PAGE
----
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WATCH: Dozens of earthquakes rattle California, including magnitude 6.0 quake

The earthquakes triggered rockslides that closed roadways, but there were no reports of major injuries or damage.

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Several earthquakes rattled Northern California within minutes of each other Thursday afternoon, according to the United States Geological Survey.

Between Walker and Coleville in Mono County, about 23 miles southwest of Smith Valley, Nevada, a magnitude 6.0 earthquake was recorded around 3:50 p.m.

After that quake, the USGS reported several other shakes either in Nevada or across the state border in Mono, Tuolumne and Alpine counties.

The earthquake was originally reported as magnitude 5.9 but was since revised to 6.0 around 5:45 p.m. by the USGS.

An earthquake in Farmington in San Joaquin County was originally reported by the USGS but that entry was since taken off the list of recent quakes. California seismologist Dr. Lucy Jones explained automatic systems that locate quakes sometimes get confused, especially if there are not many stations in the area.

The earthquakes triggered some rockslides, but no major damage or injuries have been reported.

Coleville-Walker KOA Campground co-owner Scott Burkard described the earthquake.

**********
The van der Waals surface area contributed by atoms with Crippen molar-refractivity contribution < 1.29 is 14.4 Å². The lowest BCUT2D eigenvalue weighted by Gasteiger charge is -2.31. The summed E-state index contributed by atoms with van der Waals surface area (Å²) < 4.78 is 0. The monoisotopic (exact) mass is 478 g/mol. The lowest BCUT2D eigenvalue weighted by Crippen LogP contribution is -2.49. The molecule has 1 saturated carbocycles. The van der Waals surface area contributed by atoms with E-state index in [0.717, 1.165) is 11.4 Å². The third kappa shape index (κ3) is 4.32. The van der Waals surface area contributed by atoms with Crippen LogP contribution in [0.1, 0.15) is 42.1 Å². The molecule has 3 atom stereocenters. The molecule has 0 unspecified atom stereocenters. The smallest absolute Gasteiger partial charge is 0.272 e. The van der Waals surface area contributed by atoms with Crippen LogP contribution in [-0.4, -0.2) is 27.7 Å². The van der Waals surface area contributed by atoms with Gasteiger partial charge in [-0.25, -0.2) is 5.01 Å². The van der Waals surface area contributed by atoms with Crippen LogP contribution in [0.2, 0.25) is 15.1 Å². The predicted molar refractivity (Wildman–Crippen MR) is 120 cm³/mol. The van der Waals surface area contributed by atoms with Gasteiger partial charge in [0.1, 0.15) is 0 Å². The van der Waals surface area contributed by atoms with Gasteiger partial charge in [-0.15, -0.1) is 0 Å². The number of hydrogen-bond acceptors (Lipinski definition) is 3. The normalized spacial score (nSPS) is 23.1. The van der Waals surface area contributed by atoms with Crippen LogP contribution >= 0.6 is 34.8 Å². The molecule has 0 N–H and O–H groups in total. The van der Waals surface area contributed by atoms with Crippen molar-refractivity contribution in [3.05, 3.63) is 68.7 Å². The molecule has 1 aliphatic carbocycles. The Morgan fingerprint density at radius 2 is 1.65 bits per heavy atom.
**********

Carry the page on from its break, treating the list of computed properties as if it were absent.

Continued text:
"I look down and literally the ground is just shaking," Burkard said. "I've never seen where the ground is just moving like a salt and pepper shaker."

At a nearby flea market, glasses and antiques were shattered across the floor.

"It just popped so hard, it just felt like it lifted the building up and was slamming it back down," one resident said.

The USGS said there were reports of the earthquake being felt from San Francisco to Las Vegas.

Geologist Austin Elliot said the earthquake was on the Antelope Valley Fault, which is very active. But this was the largest on the fault since 1994.

He said although it was a "fairly large earthquake," the activity is not uncommon in the area.

Cal Office of Emergency Services was preparing for the weekend's heat wave when the shifting plates prompted them to shift plans.

We felt the earthquake, and immediately pivoted and put on the earthquake hat," Deputy Director of Planning, Preparedness, and Prevention Lori Nezhura said.

Elliot said more earthquakes are likely to continue to occur in the aftermath of the initial strike, but that it was just a 6% chance any of those would be greater than a 6.0.

"It's a particularly unlikely scenario," Elliot said.

Elliot said the state’s ShakeAlert warning system activated in Sacramento 23 seconds before the shaking started.